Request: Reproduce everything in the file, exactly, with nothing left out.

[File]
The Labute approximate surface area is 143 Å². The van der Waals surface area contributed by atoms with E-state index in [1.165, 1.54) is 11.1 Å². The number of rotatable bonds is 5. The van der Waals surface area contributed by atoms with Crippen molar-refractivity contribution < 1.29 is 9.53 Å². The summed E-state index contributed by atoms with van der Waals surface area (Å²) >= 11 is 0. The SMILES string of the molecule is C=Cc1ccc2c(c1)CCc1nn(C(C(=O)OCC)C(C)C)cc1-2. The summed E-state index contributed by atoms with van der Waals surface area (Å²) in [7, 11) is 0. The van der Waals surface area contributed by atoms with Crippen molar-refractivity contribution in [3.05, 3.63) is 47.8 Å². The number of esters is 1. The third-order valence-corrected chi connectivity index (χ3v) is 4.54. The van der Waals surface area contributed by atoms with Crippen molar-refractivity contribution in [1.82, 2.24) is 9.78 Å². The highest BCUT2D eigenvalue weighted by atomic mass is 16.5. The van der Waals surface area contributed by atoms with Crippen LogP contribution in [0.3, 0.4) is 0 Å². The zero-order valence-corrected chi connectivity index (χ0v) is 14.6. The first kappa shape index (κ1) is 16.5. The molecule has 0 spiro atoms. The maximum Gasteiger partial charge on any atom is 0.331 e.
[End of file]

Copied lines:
The Labute approximate surface area is 143 Å². The van der Waals surface area contributed by atoms with E-state index in [1.165, 1.54) is 11.1 Å². The number of rotatable bonds is 5. The van der Waals surface area contributed by atoms with Crippen molar-refractivity contribution < 1.29 is 9.53 Å². The summed E-state index contributed by atoms with van der Waals surface area (Å²) >= 11 is 0. The SMILES string of the molecule is C=Cc1ccc2c(c1)CCc1nn(C(C(=O)OCC)C(C)C)cc1-2. The summed E-state index contributed by atoms with van der Waals surface area (Å²) in [7, 11) is 0. The van der Waals surface area contributed by atoms with Crippen molar-refractivity contribution in [3.05, 3.63) is 47.8 Å². The number of esters is 1. The third-order valence-corrected chi connectivity index (χ3v) is 4.54. The van der Waals surface area contributed by atoms with Crippen molar-refractivity contribution in [1.82, 2.24) is 9.78 Å². The highest BCUT2D eigenvalue weighted by atomic mass is 16.5. The van der Waals surface area contributed by atoms with Crippen LogP contribution in [0.3, 0.4) is 0 Å². The zero-order valence-corrected chi connectivity index (χ0v) is 14.6. The first kappa shape index (κ1) is 16.5. The molecule has 0 spiro atoms. The maximum Gasteiger partial charge on any atom is 0.331 e.